Summary: Children born to women with gestational diabetes and obesity were twice as likely to be diagnosed with ADHD than those born to mothers who did not suffer from those conditions.
Source: The Endocrine Society
Children of women with gestational diabetes and obesity may be twice as likely to develop attention-deficit/hyperactivity disorder (ADHD) compared to those whose mothers did not have obesity, according to new research published in the Endocrine Society’s Journal of Clinical Endocrinology & Metabolism.
The estimated number of children aged 3–17 years ever diagnosed with ADHD is 6 million, according to data from 2016-2019. A major risk factor for ADHD in children is maternal obesity. Roughly 30% of women have obesity at their first doctor’s visit during pregnancy, and this number increases to 47% in women with gestational diabetes.
Excessive weight gain during pregnancy in this population is a risk factor for children developing ADHD.
“Our study found pregnant women with obesity and gestational diabetes had children with long-term mental health disorders such as ADHD,” said Verónica Perea, M.D., Ph.D., of the Hospital Universitari MutuaTerrassa in Barcelona, Spain.
“We did not find this association when these women gained a healthy amount of weight during pregnancy.”
The researchers studied 1,036 children born to women with gestational diabetes. Thirteen percent of these children were diagnosed with ADHD. The researchers found children of women with gestational diabetes and obesity were twice as likely to have ADHD compared to those born to mothers without obesity.
The researchers only found this association in women with gestational diabetes, obesity and excessive weight gain during pregnancy. The researchers did not observe a higher risk of ADHD in children of women with gestational diabetes and obesity if the amount of weight these women gained during pregnancy was within the normal range.
“It’s important for clinicians to counsel their patients on the importance of healthy weight gain during pregnancy,” Perea said.
Other authors of this study include Andreu Simó-Servat, Carmen Quirós, Nuria Alonso-Carril, Maite Valverde, Maria-José Barahona, Xavier Urquizu, Eva López and Maria-José Barahona of the Hospital Universitari Mútua de Terrassa; and Antonio J. Amor of the Hospital Clínic de Barcelona in Barcelona, Spain.
The study received funding from the Fundació Docència i Recerca Mútua Terrassa.
About this neurodevelopment and ADHD research news
Author: Colleen Williams
Source: The Endocrine Society
Contact: Colleen Williams – The Endocrine Society
Image: The image is in the public domain
Original Research: Closed access.
“Role of Excessive Weight Gain During Gestation in the Risk of ADHD in Offspring of Women with Gestational Diabetes” by Verónica Perea et al. Journal of Clinical Endocrinology and Metabolism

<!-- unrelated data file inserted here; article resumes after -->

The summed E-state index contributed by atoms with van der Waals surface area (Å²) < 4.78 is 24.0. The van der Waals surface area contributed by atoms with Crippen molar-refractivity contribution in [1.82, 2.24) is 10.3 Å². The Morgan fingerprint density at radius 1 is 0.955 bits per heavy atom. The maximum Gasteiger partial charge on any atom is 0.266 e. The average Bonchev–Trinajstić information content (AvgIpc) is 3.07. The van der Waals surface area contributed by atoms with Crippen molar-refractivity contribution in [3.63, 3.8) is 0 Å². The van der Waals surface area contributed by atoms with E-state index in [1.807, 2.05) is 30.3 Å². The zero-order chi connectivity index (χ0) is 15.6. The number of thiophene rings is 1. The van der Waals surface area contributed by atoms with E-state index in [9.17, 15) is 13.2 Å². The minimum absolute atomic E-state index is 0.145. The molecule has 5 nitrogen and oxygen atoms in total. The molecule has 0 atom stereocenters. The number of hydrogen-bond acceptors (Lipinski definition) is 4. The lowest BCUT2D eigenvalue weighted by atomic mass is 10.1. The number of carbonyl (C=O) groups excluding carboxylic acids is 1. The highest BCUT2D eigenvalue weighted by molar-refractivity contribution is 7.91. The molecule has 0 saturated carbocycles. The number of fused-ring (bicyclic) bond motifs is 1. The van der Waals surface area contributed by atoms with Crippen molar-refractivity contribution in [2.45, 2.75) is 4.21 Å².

Role of Excessive Weight Gain During Gestation in the Risk of ADHD in Offspring of Women with Gestational Diabetes
Although attention-deficit/hyperactivity disorder (ADHD) has been associated with gestational diabetes mellitus (GDM) and maternal obesity, excessive weight gain (EWG) during pregnancy has scarcely been evaluated.
This study aimed to assess the joint effect of maternal weight and EWG on the risk of ADHD in offspring of GDM pregnancies.
In this cohort study of singleton births >22 weeks of gestation of women with GDM between 1991 and 2008, gestational weight gain above the National Academy of Medicine (NAM) recommendations was classified into EWG. Cox-regression models estimated the effect of maternal pregestational weight and EWG on the risk of ADHD (identified from medical records), adjusted for pregnancy outcomes and GDM-related variables.
Of 1036 children who were included, with a median follow-up of 17.7 years, 135 (13%) were diagnosed with ADHD. ADHD rates according to pregestational maternal weight were 1/14 (7.1%) for underweight, 62/546 (11.4%) for normal weight, 40/281 (14.2%) for overweight, and 32/195 (16.4%) for obesity. Only maternal obesity was independently associated with ADHD (HRadjusted 1.66 [95% CI, 1.07-2.60]), but not maternal overweight or EWG. On evaluating the joint contribution of maternal weight and EWG, maternal obesity with EWG was associated with the highest risk of ADHD (vs normal weight without EWG; HRadjusted 2.13 [95% CI, 1.14-4.01]). Pregestational obesity without EWG was no longer associated (HRadjusted 1.36 [95% CI, 0.78-2.36]).
Among GDM pregnancies, pregestational obesity was associated with a higher risk of ADHD in offspring. Nonetheless, when gestational weight gain was taken into account, only the joint association of obesity and EWG remained significant.